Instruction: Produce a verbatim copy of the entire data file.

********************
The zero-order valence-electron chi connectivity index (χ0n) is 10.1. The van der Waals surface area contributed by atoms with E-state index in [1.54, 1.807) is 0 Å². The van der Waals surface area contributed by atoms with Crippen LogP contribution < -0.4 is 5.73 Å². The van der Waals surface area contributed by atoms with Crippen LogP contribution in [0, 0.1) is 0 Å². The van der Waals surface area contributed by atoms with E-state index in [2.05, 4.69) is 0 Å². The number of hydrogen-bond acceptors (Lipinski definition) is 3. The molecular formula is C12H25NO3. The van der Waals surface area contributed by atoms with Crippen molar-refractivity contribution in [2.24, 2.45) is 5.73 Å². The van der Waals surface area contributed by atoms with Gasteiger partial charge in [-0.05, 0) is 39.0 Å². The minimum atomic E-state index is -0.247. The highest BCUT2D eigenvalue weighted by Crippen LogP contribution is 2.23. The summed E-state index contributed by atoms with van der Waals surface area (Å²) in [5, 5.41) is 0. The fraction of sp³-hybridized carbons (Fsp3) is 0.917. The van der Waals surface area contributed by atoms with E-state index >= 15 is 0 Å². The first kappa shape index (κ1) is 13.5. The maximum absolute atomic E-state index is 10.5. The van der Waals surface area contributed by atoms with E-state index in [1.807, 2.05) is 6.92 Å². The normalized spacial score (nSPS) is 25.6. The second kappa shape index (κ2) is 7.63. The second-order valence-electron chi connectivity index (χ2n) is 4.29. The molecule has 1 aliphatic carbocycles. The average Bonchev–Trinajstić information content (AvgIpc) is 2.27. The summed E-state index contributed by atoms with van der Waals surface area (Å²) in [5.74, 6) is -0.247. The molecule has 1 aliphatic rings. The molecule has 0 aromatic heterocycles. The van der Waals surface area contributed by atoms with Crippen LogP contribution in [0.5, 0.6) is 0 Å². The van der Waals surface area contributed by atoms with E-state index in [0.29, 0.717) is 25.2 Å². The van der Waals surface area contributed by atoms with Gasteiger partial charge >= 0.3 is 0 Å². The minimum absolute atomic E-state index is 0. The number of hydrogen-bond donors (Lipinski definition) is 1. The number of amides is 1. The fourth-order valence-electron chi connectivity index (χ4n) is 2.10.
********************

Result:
The zero-order valence-electron chi connectivity index (χ0n) is 10.1. The van der Waals surface area contributed by atoms with E-state index in [1.54, 1.807) is 0 Å². The van der Waals surface area contributed by atoms with Crippen LogP contribution < -0.4 is 5.73 Å². The van der Waals surface area contributed by atoms with Crippen LogP contribution in [0, 0.1) is 0 Å². The van der Waals surface area contributed by atoms with E-state index in [2.05, 4.69) is 0 Å². The number of hydrogen-bond acceptors (Lipinski definition) is 3. The molecular formula is C12H25NO3. The van der Waals surface area contributed by atoms with Crippen molar-refractivity contribution in [2.24, 2.45) is 5.73 Å². The van der Waals surface area contributed by atoms with Gasteiger partial charge in [-0.05, 0) is 39.0 Å². The minimum atomic E-state index is -0.247. The highest BCUT2D eigenvalue weighted by Crippen LogP contribution is 2.23. The summed E-state index contributed by atoms with van der Waals surface area (Å²) in [5, 5.41) is 0. The fraction of sp³-hybridized carbons (Fsp3) is 0.917. The van der Waals surface area contributed by atoms with E-state index >= 15 is 0 Å². The first kappa shape index (κ1) is 13.5. The maximum absolute atomic E-state index is 10.5. The van der Waals surface area contributed by atoms with E-state index in [1.807, 2.05) is 6.92 Å². The normalized spacial score (nSPS) is 25.6. The second kappa shape index (κ2) is 7.63. The second-order valence-electron chi connectivity index (χ2n) is 4.29. The molecule has 1 aliphatic carbocycles. The average Bonchev–Trinajstić information content (AvgIpc) is 2.27. The summed E-state index contributed by atoms with van der Waals surface area (Å²) in [5.74, 6) is -0.247. The molecule has 1 aliphatic rings. The molecule has 0 aromatic heterocycles. The van der Waals surface area contributed by atoms with Crippen LogP contribution in [0.5, 0.6) is 0 Å². The van der Waals surface area contributed by atoms with E-state index in [0.29, 0.717) is 25.2 Å². The van der Waals surface area contributed by atoms with Gasteiger partial charge >= 0.3 is 0 Å². The minimum absolute atomic E-state index is 0. The number of hydrogen-bond donors (Lipinski definition) is 1. The number of amides is 1. The fourth-order valence-electron chi connectivity index (χ4n) is 2.10.